Radio Readers BookByte: Win Friends & Influence People

Oct 23, 2017

The custom of serving food as a means of showing love, influencing relationships, or sometimes, even as a threat is not new to modern day society.
Credit Wikimedia Commons

Welcome to the Radio Readers Book Club, where we are wrapping up our Fall Read with discussion of Mark Kurlansky’s Edible Stories.  I’m Valerie Brown-Kuchera, your discussion leader for this title, coming to you from Quinter to delve into the idea that people who snack together, pack together. 

Certain people need to feed others.  My mother is one of these people.  She is a tiny woman, and I’m convinced she stays trim because she burns so many calories plying others with food that she herself refuses to eat.  We can’t be away from a family feast ten minutes before she is scurrying about, filling bowls with chips and dishing out chocolates.  She is a bit hurt when people decline her offers of additional food, as if our polite refusal of a last piece of fudge only minutes after gorging on a rich seven-course meal somehow negates the effusive compliments we paid her throughout the binge.  Watching people enjoy food is fulfilling.

Kurlansky understands this phenomenon and plays with it in Edible Stories.  In the opening story, “Red Sea Salt,” Robert is reprimanded for not eating and drinking at Elaine’s party.  Margaret becomes melancholy if Robert doesn’t want to dine out or appears unenthusiastic about food.  At the end of that story, a man waves him away “in a gesture of disgust, just as others had when he didn’t want to eat.”

Later, in “Orangina,” Margaret admits that she broke up with Robert because he “lost all interest” in what she ate.  In the story “Hot Dog,” Emma is subconsciously aware of the importance of eating Howard’s fancy shrimp and drinking his wine at the baseball game, despite her overwhelming desire for a hotdog and a beer.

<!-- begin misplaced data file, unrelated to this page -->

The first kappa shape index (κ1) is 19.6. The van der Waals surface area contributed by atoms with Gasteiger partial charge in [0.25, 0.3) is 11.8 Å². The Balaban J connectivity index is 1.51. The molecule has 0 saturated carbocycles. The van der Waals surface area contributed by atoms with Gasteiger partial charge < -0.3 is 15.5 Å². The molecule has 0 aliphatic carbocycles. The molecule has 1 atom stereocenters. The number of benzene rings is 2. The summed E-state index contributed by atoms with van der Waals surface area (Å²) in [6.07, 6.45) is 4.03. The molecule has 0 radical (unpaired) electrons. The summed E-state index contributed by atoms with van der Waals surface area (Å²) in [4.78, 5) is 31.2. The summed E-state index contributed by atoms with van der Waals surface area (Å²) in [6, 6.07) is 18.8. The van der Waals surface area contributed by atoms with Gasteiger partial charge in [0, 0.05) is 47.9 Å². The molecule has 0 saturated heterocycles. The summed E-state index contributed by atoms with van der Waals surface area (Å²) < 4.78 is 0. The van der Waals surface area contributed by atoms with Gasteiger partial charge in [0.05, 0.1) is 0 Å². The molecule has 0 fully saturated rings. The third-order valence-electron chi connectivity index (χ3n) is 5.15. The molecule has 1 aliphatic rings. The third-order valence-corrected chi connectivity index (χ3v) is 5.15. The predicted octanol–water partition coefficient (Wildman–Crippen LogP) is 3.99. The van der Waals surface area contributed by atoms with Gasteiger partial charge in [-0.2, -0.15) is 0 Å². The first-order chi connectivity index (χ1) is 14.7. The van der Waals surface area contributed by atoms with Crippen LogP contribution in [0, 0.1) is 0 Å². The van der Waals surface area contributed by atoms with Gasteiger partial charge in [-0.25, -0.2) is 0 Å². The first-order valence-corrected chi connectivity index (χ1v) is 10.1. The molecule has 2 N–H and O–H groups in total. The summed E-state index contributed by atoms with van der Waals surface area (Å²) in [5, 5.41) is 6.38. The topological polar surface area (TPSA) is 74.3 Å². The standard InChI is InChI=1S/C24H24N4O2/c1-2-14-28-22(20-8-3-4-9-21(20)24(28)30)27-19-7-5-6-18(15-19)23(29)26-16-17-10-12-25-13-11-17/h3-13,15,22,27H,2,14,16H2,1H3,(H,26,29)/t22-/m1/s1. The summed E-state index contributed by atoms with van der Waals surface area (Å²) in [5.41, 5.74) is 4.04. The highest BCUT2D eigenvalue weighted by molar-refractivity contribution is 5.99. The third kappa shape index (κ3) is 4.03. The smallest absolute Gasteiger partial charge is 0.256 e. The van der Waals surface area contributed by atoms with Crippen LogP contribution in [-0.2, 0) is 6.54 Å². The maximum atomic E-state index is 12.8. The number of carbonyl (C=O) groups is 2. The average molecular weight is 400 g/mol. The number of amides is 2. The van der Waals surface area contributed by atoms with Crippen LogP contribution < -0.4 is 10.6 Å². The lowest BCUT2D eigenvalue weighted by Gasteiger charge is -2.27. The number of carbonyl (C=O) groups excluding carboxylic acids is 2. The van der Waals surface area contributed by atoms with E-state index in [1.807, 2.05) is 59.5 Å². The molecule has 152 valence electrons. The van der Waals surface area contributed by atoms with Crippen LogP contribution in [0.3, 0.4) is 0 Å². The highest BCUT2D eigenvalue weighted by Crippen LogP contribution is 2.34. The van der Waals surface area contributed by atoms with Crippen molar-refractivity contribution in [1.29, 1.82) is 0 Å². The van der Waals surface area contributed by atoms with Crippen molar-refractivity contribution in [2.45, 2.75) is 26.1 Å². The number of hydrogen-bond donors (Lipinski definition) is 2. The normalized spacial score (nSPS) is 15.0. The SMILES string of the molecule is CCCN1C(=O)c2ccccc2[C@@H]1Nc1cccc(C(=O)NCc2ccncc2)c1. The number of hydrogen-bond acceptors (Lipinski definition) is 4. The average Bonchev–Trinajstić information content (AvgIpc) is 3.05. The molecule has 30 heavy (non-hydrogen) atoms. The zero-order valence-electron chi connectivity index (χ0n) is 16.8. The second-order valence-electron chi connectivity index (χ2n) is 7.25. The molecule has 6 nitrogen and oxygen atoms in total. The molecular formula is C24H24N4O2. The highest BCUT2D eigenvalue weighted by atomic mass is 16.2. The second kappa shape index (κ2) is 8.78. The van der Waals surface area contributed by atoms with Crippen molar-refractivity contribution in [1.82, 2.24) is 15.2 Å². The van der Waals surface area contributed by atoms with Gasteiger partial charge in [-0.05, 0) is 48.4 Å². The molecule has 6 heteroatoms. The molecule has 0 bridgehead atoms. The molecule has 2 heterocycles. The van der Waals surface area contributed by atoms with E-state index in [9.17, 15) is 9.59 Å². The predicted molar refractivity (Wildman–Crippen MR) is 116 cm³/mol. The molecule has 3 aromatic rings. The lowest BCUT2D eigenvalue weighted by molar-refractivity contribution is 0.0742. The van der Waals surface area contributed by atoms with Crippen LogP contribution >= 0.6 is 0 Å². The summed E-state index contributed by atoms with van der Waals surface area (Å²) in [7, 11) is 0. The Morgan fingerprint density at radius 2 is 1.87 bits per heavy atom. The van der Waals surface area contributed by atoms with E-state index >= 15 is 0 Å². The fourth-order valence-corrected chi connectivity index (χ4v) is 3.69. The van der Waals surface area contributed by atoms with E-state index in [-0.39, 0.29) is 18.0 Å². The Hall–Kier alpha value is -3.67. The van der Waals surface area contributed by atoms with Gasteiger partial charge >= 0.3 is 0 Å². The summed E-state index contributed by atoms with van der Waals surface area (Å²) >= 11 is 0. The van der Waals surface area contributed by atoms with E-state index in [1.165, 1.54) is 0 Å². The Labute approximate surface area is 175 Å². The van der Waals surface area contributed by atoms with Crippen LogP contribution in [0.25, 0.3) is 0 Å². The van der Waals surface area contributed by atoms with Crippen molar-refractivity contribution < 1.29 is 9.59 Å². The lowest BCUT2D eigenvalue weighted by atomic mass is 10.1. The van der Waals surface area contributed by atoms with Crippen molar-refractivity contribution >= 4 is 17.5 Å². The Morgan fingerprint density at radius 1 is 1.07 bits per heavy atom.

Kurlansky knows that eating together is one sign of community and trust.  NPR ran a story back in February of 2017 that discussed research showing that eating the same food increases people’s trust.  This idea shows up across cultures and generations.  On the High Plains, if we eat together, it means something.  Fledgling relationships move to the next level when we go out to eat.  Certainly, once we invite a new friend home for dinner, we have tacit consensus that this is a relationship that is going somewhere.

If we review fairy tales and myths and even movies, we can see the recurring theme.  Hades doesn’t truly have Persephone until she eats those confounded pomegranate seeds.  In Indiana Jones and the Temple of Doom, Indiana tells Willie to get over her reluctance to eat the villagers’ food.  “You’re insulting them and you’re embarrassing me.  Eat it,” he says.  In Game of Thrones, once guests have eaten bread and salt with a host, they can’t be harmed.  Fans of that saga will remember that the murder of the guests at the Red Wedding is a breech of a sacred taboo.  There’s no end to literary and artistic examples of this theme.  Heck, even Sam-I-Am and his reluctant acquaintance establish a great friendship, but only after they eat green eggs and ham together.

Surely High Plains listeners can relate.  I have a few friends who bring their own special food to my home when they come to stay.  Perhaps they eat only protein.  Perhaps they are “vedgans” as Minty pronounces the term in the story “Bean Curd.” Perhaps they are trying a new diet that requires them to eat seven peas, a black olive, and one third of a boiled ostrich egg soaked in vinegar for each meal.  Whatever their reasons, I find myself put off by these restrictions.  Why can’t they just dig into the deluxe nachos smothered with sour cream, jalapenos, three cheeses, and spicy ground beef like the rest of us?

If only Dale Carnegie had known that the true way to win friends and influence people is simply share food together.  My mom may be onto something when she judges the success or failure of a family gathering by the amount of food that was consumed.